Most histories of European appropriation of indigenous territories have, until recently, focused on conquest and occupation, while relatively little attention has been paid to the history of treaty-making. Yet treaties were also a means of extending empire. To grasp the extent of European legal engagement with indigenous peoples, Empire by Treaty: Negotiating European Expansion, 1600-1900 looks at the history of treaty-making in European empires (Dutch, Spanish, Portuguese, French and British) from the early 17th to the late 19th century, that is, during both stages of European imperialism. While scholars have often dismissed treaties assuming that they would have been fraudulent or unequal, this book argues that there was more to the practice of treaty-making than mere commercial and political opportunism. Indeed, treaty-making was also promoted by Europeans as a more legitimate means of appropriating indigenous sovereignties and acquiring land than were conquest or occupation, and therefore as a way to reconcile expansion with moral and juridical legitimacy. As for indigenous peoples, they engaged in treaty-making as a way to further their interests even if, on the whole, they gained far less than the Europeans from those agreements and often less than they bargained for. The vexed history of treaty-making presents particular challenges for the great expectations placed in treaties for the resolution of conflicts over indigenous rights in post-colonial societies. These hopes are held by both indigenous peoples and representatives of the post-colonial state and yet, both must come to terms with the complex and troubled history of treaty-making over 300 years of empire. Empire by Treaty looks at treaty-making in Dutch colonial expansion, the Spanish-Portuguese border in the Americas, aboriginal land in Canada, French colonial West Africa, and British India.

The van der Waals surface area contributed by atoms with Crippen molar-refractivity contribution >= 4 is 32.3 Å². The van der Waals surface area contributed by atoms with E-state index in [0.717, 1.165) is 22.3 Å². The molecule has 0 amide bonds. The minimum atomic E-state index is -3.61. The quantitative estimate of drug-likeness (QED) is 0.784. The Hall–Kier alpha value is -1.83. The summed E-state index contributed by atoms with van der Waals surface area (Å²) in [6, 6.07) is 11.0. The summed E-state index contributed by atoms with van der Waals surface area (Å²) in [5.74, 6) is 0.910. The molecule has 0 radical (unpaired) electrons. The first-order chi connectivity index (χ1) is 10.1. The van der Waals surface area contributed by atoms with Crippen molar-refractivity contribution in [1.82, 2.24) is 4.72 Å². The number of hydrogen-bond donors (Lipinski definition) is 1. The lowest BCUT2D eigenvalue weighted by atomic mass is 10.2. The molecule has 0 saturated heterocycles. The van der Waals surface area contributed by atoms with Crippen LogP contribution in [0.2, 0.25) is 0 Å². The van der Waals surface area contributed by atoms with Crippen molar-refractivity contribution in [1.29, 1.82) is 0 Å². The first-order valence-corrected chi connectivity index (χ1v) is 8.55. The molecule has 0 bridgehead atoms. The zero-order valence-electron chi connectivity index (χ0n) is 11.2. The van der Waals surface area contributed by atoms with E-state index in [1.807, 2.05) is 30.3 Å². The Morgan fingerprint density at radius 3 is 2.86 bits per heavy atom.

Russian Colonization Of Alaska